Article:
Stay tuned next week for our recap of how these films fared at the box office. To get tickets to these movies and more, hit the button below.

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Meanwhile, if you missed the last few weeks, allow us to catch you up…

Previous Releases

FOR THE WEEKEND OF JUNE 14

They Make This Look Good

Going by domestic box office, the Men in Black movies have made less and less with each release, despite coming out so far apart. The original 1997 film directed by Barry Sonnenfeld was a huge hit with audiences and critics, so Sonnenfeld returned as director for Men in Black II five years later. The sequel also did well at the box office, but it was trounced by critics and quickly forgotten. A decade later, Sonnenfeld returned for Men in Black III, which was a big improvement on the second film, but by this point, audiences had lost interest.

Ready to go back to black, Sony hired F. Gary Gray — who’s directed sequels for Sonnefeld’s films before — to make Men in Black: International, a soft reboot of the series with new leads, some familiar faces, and a fresh story about a mole who has infiltrated the MIB organization. Tessa Thompson and Chris Hemsworth star in the main roles, fresh off their collaboration in Thor: Ragnarok (and Avengers: Endgame to a lesser extent). And Sony has suited up a promising cast to accompany them: Emma Thompson, Liam Neeson, Rebecca Ferguson, Rafe Spall, and Kumail Nanjiani, just to name a few.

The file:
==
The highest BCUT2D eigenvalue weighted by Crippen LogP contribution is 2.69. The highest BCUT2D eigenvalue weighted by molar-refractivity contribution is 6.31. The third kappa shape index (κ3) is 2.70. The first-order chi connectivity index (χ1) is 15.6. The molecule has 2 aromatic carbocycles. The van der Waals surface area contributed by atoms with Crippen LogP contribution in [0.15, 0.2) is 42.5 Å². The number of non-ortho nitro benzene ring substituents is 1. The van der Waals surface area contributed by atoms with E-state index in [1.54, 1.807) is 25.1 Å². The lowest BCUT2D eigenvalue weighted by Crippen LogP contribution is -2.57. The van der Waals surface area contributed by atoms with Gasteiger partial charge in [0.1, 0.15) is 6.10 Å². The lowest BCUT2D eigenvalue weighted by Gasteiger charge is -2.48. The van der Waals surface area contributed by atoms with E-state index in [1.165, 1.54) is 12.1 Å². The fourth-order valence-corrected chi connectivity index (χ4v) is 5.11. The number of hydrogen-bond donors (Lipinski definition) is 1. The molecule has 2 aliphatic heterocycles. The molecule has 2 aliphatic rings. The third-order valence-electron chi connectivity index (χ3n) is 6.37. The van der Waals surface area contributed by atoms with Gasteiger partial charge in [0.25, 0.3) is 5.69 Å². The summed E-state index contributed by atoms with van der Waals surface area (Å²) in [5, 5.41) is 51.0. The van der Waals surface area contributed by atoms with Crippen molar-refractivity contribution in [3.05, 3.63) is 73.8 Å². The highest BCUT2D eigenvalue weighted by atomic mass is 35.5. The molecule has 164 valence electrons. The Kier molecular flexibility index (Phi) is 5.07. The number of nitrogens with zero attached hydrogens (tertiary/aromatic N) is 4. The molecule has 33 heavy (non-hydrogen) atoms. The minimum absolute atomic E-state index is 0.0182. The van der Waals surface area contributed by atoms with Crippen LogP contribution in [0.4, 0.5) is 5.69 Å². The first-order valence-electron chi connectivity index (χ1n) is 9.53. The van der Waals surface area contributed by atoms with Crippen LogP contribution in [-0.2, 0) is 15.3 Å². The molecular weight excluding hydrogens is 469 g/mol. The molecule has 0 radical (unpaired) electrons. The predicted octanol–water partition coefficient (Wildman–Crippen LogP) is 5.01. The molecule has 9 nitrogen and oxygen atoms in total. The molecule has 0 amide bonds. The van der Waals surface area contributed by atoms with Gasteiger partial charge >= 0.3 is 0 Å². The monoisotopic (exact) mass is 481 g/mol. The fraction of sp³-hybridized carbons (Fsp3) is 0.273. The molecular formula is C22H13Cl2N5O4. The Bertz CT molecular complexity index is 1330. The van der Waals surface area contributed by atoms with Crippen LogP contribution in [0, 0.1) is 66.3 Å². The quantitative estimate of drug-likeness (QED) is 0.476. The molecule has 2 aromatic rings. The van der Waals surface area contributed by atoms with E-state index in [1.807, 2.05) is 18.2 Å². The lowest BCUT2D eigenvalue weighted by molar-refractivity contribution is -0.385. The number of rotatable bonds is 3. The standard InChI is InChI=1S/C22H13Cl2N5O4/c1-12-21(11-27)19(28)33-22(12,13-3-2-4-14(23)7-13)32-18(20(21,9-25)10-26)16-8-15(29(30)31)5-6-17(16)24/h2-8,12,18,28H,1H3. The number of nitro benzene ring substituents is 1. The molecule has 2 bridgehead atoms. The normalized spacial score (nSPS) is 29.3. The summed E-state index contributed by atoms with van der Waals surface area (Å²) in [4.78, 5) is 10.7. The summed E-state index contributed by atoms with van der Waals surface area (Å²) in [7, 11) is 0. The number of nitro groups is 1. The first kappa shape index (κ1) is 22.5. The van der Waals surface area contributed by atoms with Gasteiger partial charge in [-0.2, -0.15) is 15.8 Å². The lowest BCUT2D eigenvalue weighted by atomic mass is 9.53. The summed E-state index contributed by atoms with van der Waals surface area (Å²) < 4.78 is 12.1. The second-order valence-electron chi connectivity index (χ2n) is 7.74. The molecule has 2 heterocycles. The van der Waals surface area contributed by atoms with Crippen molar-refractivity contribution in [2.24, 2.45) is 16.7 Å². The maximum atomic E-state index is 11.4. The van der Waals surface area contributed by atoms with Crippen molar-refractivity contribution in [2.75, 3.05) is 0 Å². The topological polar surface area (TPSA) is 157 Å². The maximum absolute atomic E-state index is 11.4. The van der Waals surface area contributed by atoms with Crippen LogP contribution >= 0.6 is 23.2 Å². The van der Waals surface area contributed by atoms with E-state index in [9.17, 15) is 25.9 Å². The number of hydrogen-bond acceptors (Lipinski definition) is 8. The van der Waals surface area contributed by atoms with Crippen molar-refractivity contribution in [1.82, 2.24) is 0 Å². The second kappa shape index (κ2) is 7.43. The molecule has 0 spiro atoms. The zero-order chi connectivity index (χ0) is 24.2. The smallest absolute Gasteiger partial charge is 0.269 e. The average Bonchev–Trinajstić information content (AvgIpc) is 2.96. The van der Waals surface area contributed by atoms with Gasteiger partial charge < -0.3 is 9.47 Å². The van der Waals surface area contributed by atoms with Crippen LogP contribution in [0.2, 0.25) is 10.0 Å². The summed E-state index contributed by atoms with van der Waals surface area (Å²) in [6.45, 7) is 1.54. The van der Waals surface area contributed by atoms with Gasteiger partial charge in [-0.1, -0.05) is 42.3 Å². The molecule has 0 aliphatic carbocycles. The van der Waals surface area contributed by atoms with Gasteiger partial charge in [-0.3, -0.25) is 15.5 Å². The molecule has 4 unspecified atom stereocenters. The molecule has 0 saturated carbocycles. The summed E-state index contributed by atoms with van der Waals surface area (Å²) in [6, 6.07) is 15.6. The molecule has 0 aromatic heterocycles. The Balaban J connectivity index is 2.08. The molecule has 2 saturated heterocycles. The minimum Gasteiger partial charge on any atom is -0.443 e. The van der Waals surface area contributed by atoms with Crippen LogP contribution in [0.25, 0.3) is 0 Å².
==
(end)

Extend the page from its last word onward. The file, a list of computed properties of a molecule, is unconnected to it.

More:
No One Understands Him But His Family

Every generation since the 70s has gotten their own Shaft movie. Richard Roundtree defined the role under the direction of Gordon Parks in 1971 (and in the TV show, of course). Samuel L. Jackson took up the mantle in 2000 with John Singleton. And now, in 2019, Jessie T. Usher is up to bat with Tim Story (Barbershop, Ride Along and Ride Along 2), though the new Shaft is unique in how it unites all three generations of the iconic films. That means Roundtree, Jackson, and Usher are all in on the action this time around.

The screenplay for Shaft is by Kenya Barris & Alex Barnow, and it’s worth mentioning the original character of John Shaft comes from the novel by Ernest Tidyman, who co-wrote the screenplay for the 1971 film. The cast of Shaft (2019) includes Regina Hall, Alexandra Shipp, Method Man, Matt Lauria, and Avan Jogia.

 

Date Night?

In Late Night, Mindy Kaling tries to revamp a struggling late-night comedy show with her youthful perspective, much to the chagrin of the show’s host, played by Emma Thompson, a veteran of the industry who worries her relevance has faded. Sure, Late Night isn’t a romantic comedy in the traditional sense, but there’s no question the chemistry between Thompson and Kaling makes this one a great option for couples looking to get in a few laughs this weekend.

Directed by Nisha Ganatra with a screenplay by Mindy Kaling, Amazon Studios is expanding Late Night to wide release this weekend after terrific reviews and a buzz-building festival rollout. The cast includes Max Casella, Hugh Dancy, John Lithgow, Denis O’Hare, Reid Scott, and Amy Ryan.

 

Now In Limited Release